Before the fees free policy was adopted, the Government was already funding 71 percent of the $2 billion cost of tuition.

It’s ridiculous that $38m is being wasted one dropouts, it’s no better that most of the rest of this year’s $275 million is being wasted on people who would have been enrolling for tertiary education anyway.

Just think how much good that money could do if it was spent on the children failing earlier in the education system – the ones who can’t read and write.

Unlike tertiary graduates who will generally earn far more than non-graduates over their working lives, these people might never be able to get employment.

 


Quote of the day

March 9, 2018

It is necessary to write, if the days are not to slip emptily by. How else, indeed, to clap the net over the butterfly of the moment? For the moment passes, it is forgotten; the mood is gone; life itself is gone. That is where the writer scores over his fellows: he catches the changes of his mind on the hop.  Vita Sackville-West who was born on this day in 1892.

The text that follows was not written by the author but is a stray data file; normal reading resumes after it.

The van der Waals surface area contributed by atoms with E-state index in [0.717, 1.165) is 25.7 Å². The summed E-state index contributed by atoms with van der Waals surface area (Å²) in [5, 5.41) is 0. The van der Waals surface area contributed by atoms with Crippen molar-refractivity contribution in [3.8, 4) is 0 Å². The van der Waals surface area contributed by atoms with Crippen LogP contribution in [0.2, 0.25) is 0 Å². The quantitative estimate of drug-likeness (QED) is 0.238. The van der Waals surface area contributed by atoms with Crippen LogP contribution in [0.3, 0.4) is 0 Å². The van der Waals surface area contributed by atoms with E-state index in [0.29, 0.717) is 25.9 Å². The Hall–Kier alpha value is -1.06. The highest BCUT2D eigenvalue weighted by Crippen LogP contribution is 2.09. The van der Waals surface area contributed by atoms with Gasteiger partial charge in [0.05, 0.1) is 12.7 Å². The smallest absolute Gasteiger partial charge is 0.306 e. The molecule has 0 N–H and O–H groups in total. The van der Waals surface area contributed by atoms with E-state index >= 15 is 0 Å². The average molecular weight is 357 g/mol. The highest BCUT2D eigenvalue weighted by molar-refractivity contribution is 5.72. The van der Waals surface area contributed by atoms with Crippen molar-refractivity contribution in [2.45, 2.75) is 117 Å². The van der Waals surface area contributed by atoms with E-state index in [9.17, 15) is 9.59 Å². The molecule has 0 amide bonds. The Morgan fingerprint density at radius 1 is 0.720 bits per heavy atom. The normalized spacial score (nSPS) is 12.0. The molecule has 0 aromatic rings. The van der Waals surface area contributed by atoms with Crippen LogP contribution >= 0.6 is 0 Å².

March 9 in history

March 9, 2018

141 BC Liu Che, posthumously known as Emperor Wu of Han, assumed the throne over the Han Dynasty of China.

1230 AD – Bulgarian tsar Ivan Asen II defeated Theodore of Epirus in theBattle of Klokotnitsa.

1276  Augsburg became an Imperial Free City.

1500 The fleet of Pedro Alvares Cabral left Lisbon for the Indies.

1566 David Rizzio, the private secretary to Mary, Queen of Scots was murdered.

1765 After a campaign by the writer Voltaire, judges in Paris posthumously exonerated Jean Calas of murdering his son. Calas had been tortured and executed in 1762 on the charge, though his son may have actually committed suicide.

1796 Napoléon Bonaparte married his first wife, Joséphine de Beauharnais.